Buckminster Fuller once wrote that when the ancient vikings landed in Scandinavia, they flipped their boats upside down and hoisted them up on poles. The arched, waterproof hulls made for a perfect roof.
Like many pieces of Viking lore, it’s an enticing tale that might not be true. (Viking longhouses did feature some roofs that loosely resembled boats, but Vikings actually built houses for their ships!) However, Italy’s national pavilion being constructed for the Dubai World Expo realizes the idea.
The pavilion features three boats on top, which literally shape and serve as the roof. And when the pavilion is no longer needed, they can sail off into the sunset (theoretically bringing many of the building components to a new location for the pavilion to be constructed again).
The pavilion was designed by a team of Italian architects and designers, including Carlo Ratti Associati and Italo Rota, with F&M Ingegneria and Matteo Gatto. And it’s a direct response to major architectural events, ranging from expos to the Olympics, which construct humongous, one-time-use buildings. Such construction is a financial burden to cities and an insult to our earth. Buildings are one of the leading contributors to climate change, due to everything from sourcing and shipping materials to air conditioning.
“In opposition to that approach . . . we wanted to develop an architecture that is able to transform itself through time, and that does that sustainably,” says Carlo Ratti, who is both an MIT professor and an architect known for pushing the envelope with projects like architectural arches grown in a lab, and floating islands that produce energy.
The pavilion is built upon a sand dune with 150 steel pillars anchored in the ground, which support the three, 131-foot boats. The boats aren’t merely decorative, but legitimately seaworthy, constructed in collaboration with the largest shipbuilder in Europe, Fincantieri. When installed, the boats offer a sloping skeleton underneath a thin steel roof, which has holes to let light in.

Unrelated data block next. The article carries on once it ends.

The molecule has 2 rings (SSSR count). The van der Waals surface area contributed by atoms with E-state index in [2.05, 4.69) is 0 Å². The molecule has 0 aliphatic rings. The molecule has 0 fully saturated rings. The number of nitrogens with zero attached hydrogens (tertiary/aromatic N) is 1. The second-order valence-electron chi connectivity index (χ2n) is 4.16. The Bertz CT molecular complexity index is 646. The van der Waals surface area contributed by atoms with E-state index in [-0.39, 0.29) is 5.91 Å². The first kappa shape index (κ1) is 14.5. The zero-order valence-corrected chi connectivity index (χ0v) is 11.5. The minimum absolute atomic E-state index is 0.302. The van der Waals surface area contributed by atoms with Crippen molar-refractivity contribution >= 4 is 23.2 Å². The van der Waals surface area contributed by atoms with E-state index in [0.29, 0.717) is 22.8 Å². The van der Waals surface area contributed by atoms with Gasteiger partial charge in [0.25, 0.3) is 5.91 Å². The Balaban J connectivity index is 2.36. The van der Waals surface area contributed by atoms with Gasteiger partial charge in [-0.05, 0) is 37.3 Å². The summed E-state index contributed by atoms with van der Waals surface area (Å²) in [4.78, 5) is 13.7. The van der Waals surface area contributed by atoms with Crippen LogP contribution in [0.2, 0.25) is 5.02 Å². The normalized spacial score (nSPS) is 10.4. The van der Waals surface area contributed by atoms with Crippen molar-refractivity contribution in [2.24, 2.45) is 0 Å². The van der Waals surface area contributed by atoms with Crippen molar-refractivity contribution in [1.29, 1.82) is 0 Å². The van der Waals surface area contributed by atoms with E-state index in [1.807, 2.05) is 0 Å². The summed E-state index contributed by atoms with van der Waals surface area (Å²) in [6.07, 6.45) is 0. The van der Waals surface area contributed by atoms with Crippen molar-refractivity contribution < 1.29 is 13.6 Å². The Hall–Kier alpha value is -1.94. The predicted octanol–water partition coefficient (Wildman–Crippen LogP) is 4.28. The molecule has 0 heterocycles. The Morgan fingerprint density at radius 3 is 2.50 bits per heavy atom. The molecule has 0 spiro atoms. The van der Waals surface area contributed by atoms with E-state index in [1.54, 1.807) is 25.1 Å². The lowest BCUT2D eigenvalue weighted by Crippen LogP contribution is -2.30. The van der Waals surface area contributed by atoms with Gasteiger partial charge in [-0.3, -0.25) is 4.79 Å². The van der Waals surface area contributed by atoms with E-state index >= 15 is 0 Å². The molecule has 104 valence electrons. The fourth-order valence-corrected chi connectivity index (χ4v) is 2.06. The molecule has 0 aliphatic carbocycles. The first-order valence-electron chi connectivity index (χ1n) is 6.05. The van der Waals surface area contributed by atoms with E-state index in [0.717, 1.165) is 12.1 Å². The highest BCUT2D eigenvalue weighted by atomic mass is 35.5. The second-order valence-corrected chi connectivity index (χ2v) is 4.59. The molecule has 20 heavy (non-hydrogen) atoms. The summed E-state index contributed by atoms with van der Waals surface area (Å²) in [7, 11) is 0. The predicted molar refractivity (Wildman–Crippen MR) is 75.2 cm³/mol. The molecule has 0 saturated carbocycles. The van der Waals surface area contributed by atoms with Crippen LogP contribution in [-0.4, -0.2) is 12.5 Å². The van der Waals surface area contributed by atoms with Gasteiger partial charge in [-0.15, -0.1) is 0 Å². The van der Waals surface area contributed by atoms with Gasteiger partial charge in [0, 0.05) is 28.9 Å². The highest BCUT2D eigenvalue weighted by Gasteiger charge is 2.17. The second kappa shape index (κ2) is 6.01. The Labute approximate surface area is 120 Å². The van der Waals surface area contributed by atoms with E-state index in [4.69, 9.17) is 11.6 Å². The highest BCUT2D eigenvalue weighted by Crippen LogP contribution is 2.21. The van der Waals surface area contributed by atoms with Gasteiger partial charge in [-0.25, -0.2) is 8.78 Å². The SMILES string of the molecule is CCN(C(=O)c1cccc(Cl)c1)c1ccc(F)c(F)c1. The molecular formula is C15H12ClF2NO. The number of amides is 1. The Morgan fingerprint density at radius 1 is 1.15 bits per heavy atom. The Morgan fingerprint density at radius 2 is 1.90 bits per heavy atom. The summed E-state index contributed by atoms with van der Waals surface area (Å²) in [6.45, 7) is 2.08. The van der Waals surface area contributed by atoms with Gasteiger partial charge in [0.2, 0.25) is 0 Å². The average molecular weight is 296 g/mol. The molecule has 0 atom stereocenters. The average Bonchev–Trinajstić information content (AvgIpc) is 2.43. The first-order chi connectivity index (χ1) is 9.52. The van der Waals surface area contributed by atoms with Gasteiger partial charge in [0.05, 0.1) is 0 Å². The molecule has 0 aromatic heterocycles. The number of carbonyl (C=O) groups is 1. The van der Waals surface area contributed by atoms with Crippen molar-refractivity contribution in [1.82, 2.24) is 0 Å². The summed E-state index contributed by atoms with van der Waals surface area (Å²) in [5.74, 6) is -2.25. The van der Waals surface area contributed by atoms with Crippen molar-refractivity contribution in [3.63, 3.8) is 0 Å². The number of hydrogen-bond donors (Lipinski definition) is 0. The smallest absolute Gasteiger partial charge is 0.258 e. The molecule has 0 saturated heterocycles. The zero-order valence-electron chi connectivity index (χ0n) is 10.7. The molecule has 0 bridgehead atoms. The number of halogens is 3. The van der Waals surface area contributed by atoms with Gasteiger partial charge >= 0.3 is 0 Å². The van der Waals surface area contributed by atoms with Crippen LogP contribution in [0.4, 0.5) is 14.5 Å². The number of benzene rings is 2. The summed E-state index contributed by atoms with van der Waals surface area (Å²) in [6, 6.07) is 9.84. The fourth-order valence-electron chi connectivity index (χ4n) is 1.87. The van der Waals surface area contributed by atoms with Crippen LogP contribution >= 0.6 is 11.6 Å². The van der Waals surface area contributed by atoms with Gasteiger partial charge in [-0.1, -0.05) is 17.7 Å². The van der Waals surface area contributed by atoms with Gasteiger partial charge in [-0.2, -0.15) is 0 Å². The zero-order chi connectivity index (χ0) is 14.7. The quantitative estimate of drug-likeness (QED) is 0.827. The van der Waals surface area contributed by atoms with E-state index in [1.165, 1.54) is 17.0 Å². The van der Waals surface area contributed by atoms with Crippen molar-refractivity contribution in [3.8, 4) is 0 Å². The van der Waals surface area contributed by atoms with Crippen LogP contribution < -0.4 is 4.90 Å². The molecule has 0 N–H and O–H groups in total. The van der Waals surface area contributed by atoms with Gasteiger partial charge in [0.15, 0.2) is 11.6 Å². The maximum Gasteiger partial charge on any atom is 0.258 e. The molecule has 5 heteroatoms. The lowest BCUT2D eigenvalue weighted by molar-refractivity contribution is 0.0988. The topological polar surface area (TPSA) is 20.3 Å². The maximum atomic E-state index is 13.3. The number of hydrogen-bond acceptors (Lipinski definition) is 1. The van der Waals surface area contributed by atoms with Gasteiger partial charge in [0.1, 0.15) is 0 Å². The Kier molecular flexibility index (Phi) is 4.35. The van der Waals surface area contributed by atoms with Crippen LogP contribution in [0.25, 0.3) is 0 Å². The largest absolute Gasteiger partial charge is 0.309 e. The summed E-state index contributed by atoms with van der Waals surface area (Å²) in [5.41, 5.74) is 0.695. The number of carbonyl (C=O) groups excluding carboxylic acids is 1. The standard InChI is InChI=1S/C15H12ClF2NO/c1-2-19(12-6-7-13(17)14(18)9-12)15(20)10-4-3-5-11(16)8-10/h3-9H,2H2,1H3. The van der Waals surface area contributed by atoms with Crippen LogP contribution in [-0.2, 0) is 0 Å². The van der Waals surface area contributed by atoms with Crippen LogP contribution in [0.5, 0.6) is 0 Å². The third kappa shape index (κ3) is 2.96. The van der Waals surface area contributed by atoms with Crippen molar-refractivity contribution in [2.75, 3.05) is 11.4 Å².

“When you look at the roof from underneath it looks like a succession of waves, interrupted by sparkles of light,” says Ratti.
As for the walls of the pavilion, there are none. The circumference is constructed out of nautical ropes hanging down from above, interwoven with LEDs to illuminate the night. The ropes are made from recycled plastic, equivalent to nearly 2 million water bottles. Suspended walkways allow visitors to explore a floating second floor—their construction material is primarily recycled orange peels and coffee grounds. These substances are dried out and ground to a fine powder, in a process developed by the chemical company Mapei. The use of this recycled material is significant, constituting 10,000 square feet of construction.
“The boats talk about circularity through reuse, orange peel and coffee ground about circularity through natural materials,” explains Ratti. Locally sourced sand—which is plentiful in Dubai—is used in flooring and coatings throughout the pavilion.
But overall, Ratti is not all that precious about any of the materials or construction methods used in this pavilion. Rather, they are interchangeable placeholders. Sand might not make the right flooring in another area. Coffee grounds, patriotically sourced from the Italian company Lavazza, aren’t necessarily so plentiful around the world. And so as the pavilion packs up onto boats, setting sail off to other countries, parts might be constructed differently when they land.
“We liked the idea of a pavilion that would continuously mutate into different forms,” says Ratti. However, it may be a long time before that actually happens. As Ratti explains, the pavilion is a victim of its own success. Opening in October 2021, Dubai has already chosen the pavilion to remain for years after the World Expo ends in March 2022, perhaps being turned into a museum for design.
“So the boats might need to wait some more years before taking off to the seas again,” says Ratti.